But the best memory I hold of Lynn is that she thought to introduce me to Felkerino, my tandem partner and best friend. Lynn didn’t know it when she did this, but she helped me discover true love. I thought about that a lot as we followed the route she plotted for us this past weekend. For that I will always remember her.

Randonneuring Beneath the Stars

The sun flares orange and pink, drops behind the mountains, and leaves us. Felkerino and I pause to don night gear, assess our 600K progress, and estimate the hours of night riding ahead.

Around sunset I usually find myself taking the occasional long look toward farmhouses. Are they eating dinner? Watching a movie? After riding over 200 miles, that sounds like a relaxing way to end the day.


Our evening will not include any couch-sitting, however. We push on. Felkerino lights the way forward, but as my view is largely blocked by his body I look side to side. And up.

I love to tilt my eyes to the night sky during brevets. It’s one of the perks of stoking a tandem. Stars I never see in the city easily pierce the midnight ceiling of the country.

As we ride upward, tree leaves and branches block the sky-scape, turning the road an even darker shade of night. We descend and stars reappear.

A lightning bug dips by my periphery and I gaze off into the trees to search for more of them. The organic light show of the lightning bugs’ pulsing illumination hypnotizes. I wonder if this is how they talk to each other.

My ears absorb the steady babble of a creek to our left. We round a bend and its gentle rushing transitions to our right. In night’s quiet, sound is sweetly amplified.

We weave in and out of patches of honeysuckle. Oh this delicious smell! Will I ever become tired of it? I drink in its fresh flowery scent.

Near the water I hear little spring peepers. “Ribbit. Ribbit.” What is your chorus, little frogs? They all talk at once, yet seemingly in tune with each other.

We wind and rise to the overnight. After a brief shower and nap, we resume course, dropping away from town into another valley.

The waning moon is around two-thirds full, and casts a wide soft light all around. We don’t chance it, but I believe the stars and moonlight could guide our path this night.

There are no cars, no streetlights. Cows lie in pastures, sleeping. We are the only people on this twisting road, although other riders must be near by.


We spot the dusty pastels of first light and I am glad for it. The night is cool, and I anticipate the energizing warmth daytime will bring.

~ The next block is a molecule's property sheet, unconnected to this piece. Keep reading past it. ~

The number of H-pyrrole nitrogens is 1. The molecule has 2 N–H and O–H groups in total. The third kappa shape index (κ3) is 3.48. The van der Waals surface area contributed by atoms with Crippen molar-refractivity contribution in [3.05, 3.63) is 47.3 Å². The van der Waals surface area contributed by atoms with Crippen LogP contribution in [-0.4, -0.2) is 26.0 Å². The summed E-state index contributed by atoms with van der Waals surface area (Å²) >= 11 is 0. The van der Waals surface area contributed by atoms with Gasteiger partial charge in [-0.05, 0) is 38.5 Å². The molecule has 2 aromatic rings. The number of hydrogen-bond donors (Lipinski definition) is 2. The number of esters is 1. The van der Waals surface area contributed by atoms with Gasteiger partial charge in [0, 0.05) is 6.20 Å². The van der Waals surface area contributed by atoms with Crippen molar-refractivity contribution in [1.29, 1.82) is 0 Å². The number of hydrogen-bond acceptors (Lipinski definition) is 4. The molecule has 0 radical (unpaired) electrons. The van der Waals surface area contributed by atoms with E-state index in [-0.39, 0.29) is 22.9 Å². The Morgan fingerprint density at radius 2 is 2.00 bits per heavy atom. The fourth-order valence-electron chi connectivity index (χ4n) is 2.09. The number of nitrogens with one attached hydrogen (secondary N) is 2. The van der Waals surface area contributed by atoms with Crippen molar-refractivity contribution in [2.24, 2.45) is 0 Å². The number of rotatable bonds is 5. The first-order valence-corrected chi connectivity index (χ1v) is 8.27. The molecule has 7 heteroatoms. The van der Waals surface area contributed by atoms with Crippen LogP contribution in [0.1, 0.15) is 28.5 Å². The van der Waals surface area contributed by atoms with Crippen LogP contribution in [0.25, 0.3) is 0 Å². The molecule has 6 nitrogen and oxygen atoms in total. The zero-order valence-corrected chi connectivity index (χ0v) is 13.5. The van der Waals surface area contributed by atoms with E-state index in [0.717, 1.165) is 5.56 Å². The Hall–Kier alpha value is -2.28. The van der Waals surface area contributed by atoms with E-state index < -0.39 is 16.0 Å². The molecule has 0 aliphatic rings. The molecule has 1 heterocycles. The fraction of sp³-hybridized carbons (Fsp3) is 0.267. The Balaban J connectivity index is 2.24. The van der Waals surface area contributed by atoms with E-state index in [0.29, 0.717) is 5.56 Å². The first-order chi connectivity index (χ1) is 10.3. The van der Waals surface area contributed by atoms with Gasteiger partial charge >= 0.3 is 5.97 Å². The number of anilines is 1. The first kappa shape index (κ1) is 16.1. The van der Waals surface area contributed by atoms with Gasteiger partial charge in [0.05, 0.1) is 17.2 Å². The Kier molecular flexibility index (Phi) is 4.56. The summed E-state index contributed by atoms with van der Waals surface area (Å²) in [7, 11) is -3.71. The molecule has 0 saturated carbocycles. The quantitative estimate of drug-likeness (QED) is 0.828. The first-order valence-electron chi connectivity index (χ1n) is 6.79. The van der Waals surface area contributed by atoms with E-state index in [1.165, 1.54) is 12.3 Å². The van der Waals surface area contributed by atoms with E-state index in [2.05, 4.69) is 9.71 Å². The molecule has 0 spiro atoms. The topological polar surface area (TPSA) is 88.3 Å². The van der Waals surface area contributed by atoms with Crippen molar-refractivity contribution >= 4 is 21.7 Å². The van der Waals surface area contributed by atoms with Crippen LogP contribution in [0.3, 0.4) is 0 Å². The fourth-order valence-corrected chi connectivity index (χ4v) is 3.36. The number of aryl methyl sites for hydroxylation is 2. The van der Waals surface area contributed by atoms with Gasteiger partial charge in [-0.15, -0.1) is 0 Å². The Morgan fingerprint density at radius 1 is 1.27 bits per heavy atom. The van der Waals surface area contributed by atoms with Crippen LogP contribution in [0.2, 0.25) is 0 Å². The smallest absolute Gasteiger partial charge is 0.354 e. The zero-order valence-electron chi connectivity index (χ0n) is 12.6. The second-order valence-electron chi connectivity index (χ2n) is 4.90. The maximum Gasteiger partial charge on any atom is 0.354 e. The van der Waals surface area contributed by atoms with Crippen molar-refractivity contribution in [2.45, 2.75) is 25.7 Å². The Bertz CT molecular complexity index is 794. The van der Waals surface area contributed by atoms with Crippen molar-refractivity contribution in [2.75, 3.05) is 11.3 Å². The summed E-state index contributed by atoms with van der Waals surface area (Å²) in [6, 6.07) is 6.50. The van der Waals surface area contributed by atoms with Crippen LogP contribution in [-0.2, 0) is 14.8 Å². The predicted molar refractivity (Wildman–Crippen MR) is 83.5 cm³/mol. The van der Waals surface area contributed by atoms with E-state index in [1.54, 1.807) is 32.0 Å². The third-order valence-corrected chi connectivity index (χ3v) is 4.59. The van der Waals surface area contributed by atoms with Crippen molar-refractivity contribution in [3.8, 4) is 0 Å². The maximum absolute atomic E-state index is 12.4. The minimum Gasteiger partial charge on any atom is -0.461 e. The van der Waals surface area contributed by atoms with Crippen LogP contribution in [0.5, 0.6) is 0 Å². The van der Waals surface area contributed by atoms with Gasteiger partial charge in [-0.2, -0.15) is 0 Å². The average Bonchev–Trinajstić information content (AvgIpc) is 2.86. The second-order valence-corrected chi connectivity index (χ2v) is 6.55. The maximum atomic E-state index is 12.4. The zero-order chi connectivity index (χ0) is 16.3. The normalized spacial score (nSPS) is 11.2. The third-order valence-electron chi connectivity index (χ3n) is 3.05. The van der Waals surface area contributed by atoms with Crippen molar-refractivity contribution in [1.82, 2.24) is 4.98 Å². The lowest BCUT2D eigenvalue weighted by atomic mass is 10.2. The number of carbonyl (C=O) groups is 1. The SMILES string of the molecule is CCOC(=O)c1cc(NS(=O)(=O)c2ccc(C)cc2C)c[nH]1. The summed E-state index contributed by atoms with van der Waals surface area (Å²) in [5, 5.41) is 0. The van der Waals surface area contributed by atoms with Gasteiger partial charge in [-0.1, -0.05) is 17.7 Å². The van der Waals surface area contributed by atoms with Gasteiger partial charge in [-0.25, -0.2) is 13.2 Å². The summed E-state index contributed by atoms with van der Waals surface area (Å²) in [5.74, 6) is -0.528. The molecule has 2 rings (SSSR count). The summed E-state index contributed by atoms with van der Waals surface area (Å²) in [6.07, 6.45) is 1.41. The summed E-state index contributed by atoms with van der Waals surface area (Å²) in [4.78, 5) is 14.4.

At the same time, I will miss the sleepy solitude of night that has made me so alive. The moon and stars gradually recede from view and we ride into the dawn.

600K Brevet Packing List

I’ve been readying for the weekend’s big ride– the D.C. Randonneurs 600K. I stew in my nervousness and look frequently at regional weather forecasts. I burn off steam with short runs and rides, during which I consider and reconsider all I need for two days of pedaling. Continue reading 600K Brevet Packing List

Transformation and Inspiration

It’s surreal to recall it now, but bicycling– even running– were largely absent from my life during my post-college twenties. I worked long hours, drove my car, and attended many a happy hour.

For a time that life seemed alright, but as the years progressed I noticed small disconcerting signs. I gained weight from a poor diet and sedentary lifestyle. Twinges emanated from my lower back because of all the daily driving and stress from long hours at my job.

Happy hours felt like a hamster wheel to nowhere, replete with superficial bar chat, and a feeling that I was wasting time and money. Probably because the conversations were superficial, and I was wasting time and money.

Something had to change, propelled from the inside out. Continue reading Transformation and Inspiration

Summer Legs on the C&O

Lately I haven’t had a lot of words to describe my riding. I have things to write, but my mind has been fuzzy and my motivation rather stilted with regard to writing any posts. I also have some work things that have required my time and attention.

However, friends, I have been riding. My summer legs are starting to come in now. These are the legs that show themselves during the brevet season. They have the urge and strength to ride and just keep riding. How long? Until daylight ends. Until the battery in my headlight dies. Until dinner. Until I need to be in bed for work the next day. Continue reading Summer Legs on the C&O